Any serious effort to reduce federal spending and the national debt has to include reductions in military spending simply because, at a face value of more than $705 billion a year, it covers about 20 percent of the federal budget.
An unfolding controversy in Western Pennsylvania demonstrates how difficult it will be to cut defense, however, and calls for a comprehensive approach.
The Air Force wants to cut spending partially by reducing the force by 286 aircraft. It announced last week that it wants to relocate two C-130 transport planes from the 911th Airlift Wing, stationed at Pittsburgh International Airport, and mothball the remaining seven. Doing so, the Air Force said, would help phase out all of its aircraft of that C-130 variant and eliminate all maintenance costs for that variant.
The wing has 1,300 reservists and 300 full-time civilian employees.
Members of the state’s congressional delegation vowed to fight the move, which is exactly the reaction that would occur anywhere such a closing is proposed.
Clearly, defense cuts will have to be accompanied by a new version of the Base Realignment and Closure Commission, which in the past has compiled a comprehensive list that Congress must vote up or down without amendment.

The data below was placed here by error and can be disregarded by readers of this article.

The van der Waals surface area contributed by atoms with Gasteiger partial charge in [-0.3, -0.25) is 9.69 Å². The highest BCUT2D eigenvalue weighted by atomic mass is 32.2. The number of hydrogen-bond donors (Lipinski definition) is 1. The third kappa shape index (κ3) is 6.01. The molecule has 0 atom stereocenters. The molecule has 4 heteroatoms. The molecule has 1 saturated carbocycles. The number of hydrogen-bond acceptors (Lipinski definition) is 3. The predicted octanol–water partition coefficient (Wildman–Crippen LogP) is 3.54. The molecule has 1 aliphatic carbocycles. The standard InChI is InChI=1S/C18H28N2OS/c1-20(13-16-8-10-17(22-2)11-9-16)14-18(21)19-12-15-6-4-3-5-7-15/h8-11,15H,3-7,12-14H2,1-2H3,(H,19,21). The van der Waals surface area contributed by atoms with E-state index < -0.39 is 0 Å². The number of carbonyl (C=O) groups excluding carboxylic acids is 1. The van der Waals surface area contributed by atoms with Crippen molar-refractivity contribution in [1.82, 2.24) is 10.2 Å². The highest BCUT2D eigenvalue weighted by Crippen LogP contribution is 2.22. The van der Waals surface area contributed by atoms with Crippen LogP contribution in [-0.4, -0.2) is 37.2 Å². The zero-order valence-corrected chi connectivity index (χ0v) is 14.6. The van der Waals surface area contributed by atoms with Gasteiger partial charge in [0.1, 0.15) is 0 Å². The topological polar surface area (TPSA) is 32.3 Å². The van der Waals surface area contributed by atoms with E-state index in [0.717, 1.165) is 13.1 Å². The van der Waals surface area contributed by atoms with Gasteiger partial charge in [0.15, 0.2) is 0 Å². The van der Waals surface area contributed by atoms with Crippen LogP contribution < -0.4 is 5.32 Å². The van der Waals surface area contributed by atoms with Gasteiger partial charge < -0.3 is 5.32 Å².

Before that, however, the Pentagon, the administration and Congress need to address the issue of bases overseas. With the cold war now history, does the United States still need 80,000 troops in Europe, nearly 54,000 in highly secure Germany alone? Isn’t it safe, 66-plus years after the end of World War II, for Japan to assume more responsibility for its defense, thus reducing the number of U.S. troops there from 36,000?
The United States defense budget is larger than those of the next 17 nations combined. Even projected reductions would leave it larger than the next 10. Achieving cuts is not just a matter of dollars, but sense.